This non-statutory guidance will help all early years practitioners working with children between the ages of two and three to make an accurate assessment of a child’s development and work closely with parents and other professionals to put in place appropriate support and intervention where it is needed.
The guidance informs, supports and offers suggestions that can help practitioners review children’s development across the three prime areas of learning. It does not replace the professional judgement of practitioners. The guidance is clear that practitioners do not need to spend a long time away from the children to complete the progress check or carry out excessive tracking or evidence collection.
The recently published SEND and alternative provision green paper sets out the government’s commitment to explore ways to upskill early years practitioners in undertaking the progress check including through encouraging better integration with the Healthy Child Programme review. The new guidance for the progress check emphasises the importance of integration for identifying any emerging concerns or SEND early, and quickly implementing appropriate support.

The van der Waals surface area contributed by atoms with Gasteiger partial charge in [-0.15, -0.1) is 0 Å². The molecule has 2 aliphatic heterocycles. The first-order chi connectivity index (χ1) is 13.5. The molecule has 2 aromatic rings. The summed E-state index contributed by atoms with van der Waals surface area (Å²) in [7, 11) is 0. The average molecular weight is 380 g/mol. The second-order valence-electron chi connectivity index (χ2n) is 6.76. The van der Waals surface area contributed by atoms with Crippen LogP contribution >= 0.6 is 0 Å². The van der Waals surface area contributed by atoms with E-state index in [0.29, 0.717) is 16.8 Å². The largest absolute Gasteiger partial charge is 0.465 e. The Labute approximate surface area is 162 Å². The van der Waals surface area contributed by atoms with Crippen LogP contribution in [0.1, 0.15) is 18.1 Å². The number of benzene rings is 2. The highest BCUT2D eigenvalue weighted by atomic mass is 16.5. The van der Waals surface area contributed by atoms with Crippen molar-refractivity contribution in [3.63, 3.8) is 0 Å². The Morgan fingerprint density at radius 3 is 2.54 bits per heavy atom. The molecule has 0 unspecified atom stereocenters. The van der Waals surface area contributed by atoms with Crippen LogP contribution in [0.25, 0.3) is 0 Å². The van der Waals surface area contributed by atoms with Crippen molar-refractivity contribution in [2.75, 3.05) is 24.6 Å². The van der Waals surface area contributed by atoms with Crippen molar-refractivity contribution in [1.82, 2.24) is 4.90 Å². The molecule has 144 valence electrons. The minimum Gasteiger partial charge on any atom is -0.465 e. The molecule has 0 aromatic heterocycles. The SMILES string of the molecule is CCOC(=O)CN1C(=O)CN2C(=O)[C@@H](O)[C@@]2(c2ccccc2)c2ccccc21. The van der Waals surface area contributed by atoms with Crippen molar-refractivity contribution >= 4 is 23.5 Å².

We know that some areas have more capacity to join up across education and health services than others and we are grateful for the continued support from LA colleagues in reiterating this messaging and supporting practitioners in their local areas to join up where this is possible.
We have also published a vodcast to explain the new guidance to early years practitioners and a blog that highlights why the progress check is important now, more than ever as we support children to bounce back from the COVID-19 pandemic.
The DfE will be delivering more CO2 monitors
Provision of CO2 monitors to state-funded education settings, to help monitor indoor ventilation and manage transmission of airborne illnesses